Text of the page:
CIN - Further References and Resources
1. Department of Health, Western Australia, Imaging Pathways (Contrast Induced Nephropathy), May 2011. Available from
- Western Australia Department of Health contrast induced nephropathy (CIN) information and pathway including a risk assessment and management protocol.
2. Royal Australian and New Zealand College of Radiologists (RANZCR), Guidelines for Iodinated Contrast Administration, March 2018
- General guidelines for radiologists using iodinated contrast media developed by the Standards of Practice and Accreditation Committee of The Royal Australian and New Zealand College of Radiologists (RANZCR).
3. Canadian Association of Radiologists, Consensus Guidelines for the Prevention of Contrast Induced Nephropathy, June 2011
- The Canadian Association of Radiologists Consensus Guidelines are intended as a practical approach to risk stratification and prevention of CIN.
4. Kentucky Chandler Medical Center, UK Healthcare, Guidelines for Contrast-Induced Nephropathy (CIN) Prevention in Adults, January 2009
- University of Kentucky Guidelines for CIN Prevention in Adults for use at University of Kentucky Chandler Medical Center.
5. Stein, J. Renal and Urology News, Drug offers no CIN protection, January 2012.
- For the trial, the researchers randomized patients to receive 1,200 mg of oral acetylcysteine twice daily taken as two doses before and two doses after the procedure, or placebo. About 75% of patients in both groups received a low-osmolar dye.
- “Our trial is the largest ever to examine the efficacy of the antioxidant agent acetylcysteine for the prevention of contrast-induced nephropathy with a randomized design, and we believe that the results convincingly demonstrate that acetylcysteine does not protect against contrast-induced nephropathy in patients undergoing angiography,” said principal investigator Otavio Berwanger, MD, Director of the Hospital do Coracao's Research Center in São Paolo.
6. Health Imaging, Justine Cadet, AHA: ACT now! Stop using NAC to protect kidneys from contrast, 17 November 2010.
- Brazilian researchers report that N-acetylcysteine should no longer be routinely used to prevent contrast-induced nephropathy (CIN) in patients undergoing coronary and vascular angiography.
- At the American Heart Association Scientific Sessions 2010, the investigators presented data from the 2,308-patient Acetylcysteine for the Prevention of Contrast-Induced Nephropathy (ACT) trial.
7. Brar, S.S. et al. (2008), Sodium Bicarbonate vs Sodium Chloride for the Prevention of Contrast Medium–Induced Nephropathy in Patients Undergoing Coronary Angiography: A Randomized Trial, JAMA: 300 (9); 1038 – 1045.
- The results of this study do not suggest that hydration with sodium bicarbonate is superior to hydration with sodium chloride for the prevention of contrast medium–induced nephropathy in patients with moderate to severe chronic kidney disease who are undergoing coronary angiography.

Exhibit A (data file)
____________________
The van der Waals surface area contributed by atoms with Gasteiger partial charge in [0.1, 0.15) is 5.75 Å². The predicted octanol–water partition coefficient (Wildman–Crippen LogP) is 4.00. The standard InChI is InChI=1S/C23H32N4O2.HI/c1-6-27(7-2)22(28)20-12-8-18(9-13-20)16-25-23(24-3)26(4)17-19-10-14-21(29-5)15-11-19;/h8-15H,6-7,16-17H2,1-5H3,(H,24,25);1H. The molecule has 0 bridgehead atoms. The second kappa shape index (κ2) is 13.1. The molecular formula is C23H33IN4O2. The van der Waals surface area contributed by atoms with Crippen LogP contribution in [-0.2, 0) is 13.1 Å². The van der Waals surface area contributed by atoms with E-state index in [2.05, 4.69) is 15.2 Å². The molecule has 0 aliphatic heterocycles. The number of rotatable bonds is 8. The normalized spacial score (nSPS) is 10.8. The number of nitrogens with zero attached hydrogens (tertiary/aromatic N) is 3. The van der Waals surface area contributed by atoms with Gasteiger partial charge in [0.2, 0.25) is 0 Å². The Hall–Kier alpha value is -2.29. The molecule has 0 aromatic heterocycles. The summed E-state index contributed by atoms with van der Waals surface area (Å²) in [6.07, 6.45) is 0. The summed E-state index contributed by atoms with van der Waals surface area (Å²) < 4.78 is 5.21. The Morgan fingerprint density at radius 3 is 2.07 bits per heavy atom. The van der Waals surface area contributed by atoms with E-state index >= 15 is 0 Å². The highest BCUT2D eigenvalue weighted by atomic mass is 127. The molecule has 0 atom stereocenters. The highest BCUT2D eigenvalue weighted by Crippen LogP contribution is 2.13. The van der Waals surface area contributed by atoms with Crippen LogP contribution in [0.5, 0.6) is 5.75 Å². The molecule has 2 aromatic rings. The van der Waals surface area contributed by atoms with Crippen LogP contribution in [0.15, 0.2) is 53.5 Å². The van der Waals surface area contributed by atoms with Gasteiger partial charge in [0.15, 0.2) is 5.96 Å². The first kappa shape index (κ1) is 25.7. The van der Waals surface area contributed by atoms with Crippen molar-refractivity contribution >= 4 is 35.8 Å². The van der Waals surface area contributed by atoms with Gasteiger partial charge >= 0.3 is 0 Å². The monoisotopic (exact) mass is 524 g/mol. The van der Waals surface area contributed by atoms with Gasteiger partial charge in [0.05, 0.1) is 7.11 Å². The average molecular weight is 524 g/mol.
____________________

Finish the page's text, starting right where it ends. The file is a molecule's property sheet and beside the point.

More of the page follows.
8. Alice Goodman, Renal and Urology News, CIN Rare After Chest Imaging Procedures, July 2008.
- CHICAGO—Routine use of contrast agents for evaluating chest pain carries a risk of contrast- induced nephropathy (CIN).
- In a retrospective study, CIN occurred in 3% of patients who received diagnostic testing that required contrast, JoEllen Kohlman, MD, of Saint Louis University in St. Louis, Mo., reported at the American College of Cardiology annual meeting. “This suggests the need for caution prior to subjecting all patients to ‘routine' contrast imaging studies during chest pain.”
9. Kelly, A. M. (2008) Meta-analysis: Effectiveness of Drugs for Preventing Contrast-Induced Nephropathy, Annals of Internal Medicine 2008;148:284-294.
- “Our meta-analysis demonstrates that N-acetylcysteine is the most effective agent for preventing contrast-induced nephropathy in patients with chronic renal insufficiency,” the researchers wrote. “Whether this risk reduction translates into a benefit in clinical outcomes remains to be proven.”
- “Our findings indicate that the use of such oral agents as N-acetylcysteine is reasonable in high-risk patients who are to receive large or repeated volumes of contrast agents. We believe that the lack of significant side effects and the low cost justifies use of these agents while empirical data on clinical outcomes mature.”
- Hydration and iso-osmolar or low-osmolar contrast agents such as iodixanol are all associated with a decreased incidence of contrast-induced nephropathy in patients with renal impairment, Dr. Kelly's group observed.
10. Wikipedia - Contrast-induced nephropathy, 13 April 2012.
- This Wiki adds some information to what constitutes renal failure.
11. Stacul, F. (2006) Strategies to reduce the risk of contrast induced nephropathy, The American Journal of Cardiology, vol. 98, no. 6, supplement 1, pp. 59-77.
12. Rebel EM, Contrast Induced Nephropathy - Fact or Myth? 20 March 2017
13. Ahmad, F.S. (2013) The Myth and Reality of Contrast Induced Nephropathy, Applied Radiology, vol. 12, pp. 16-18.
14. PulmCrit, Do CT scans cause contrast nephropathy, 29 March 2015
15. Edwards, J. (2017) Contrast Induced Nephropathy - Myth or Reality? Evidence in Review in Emergency Medicine Conference, 2 March 2017.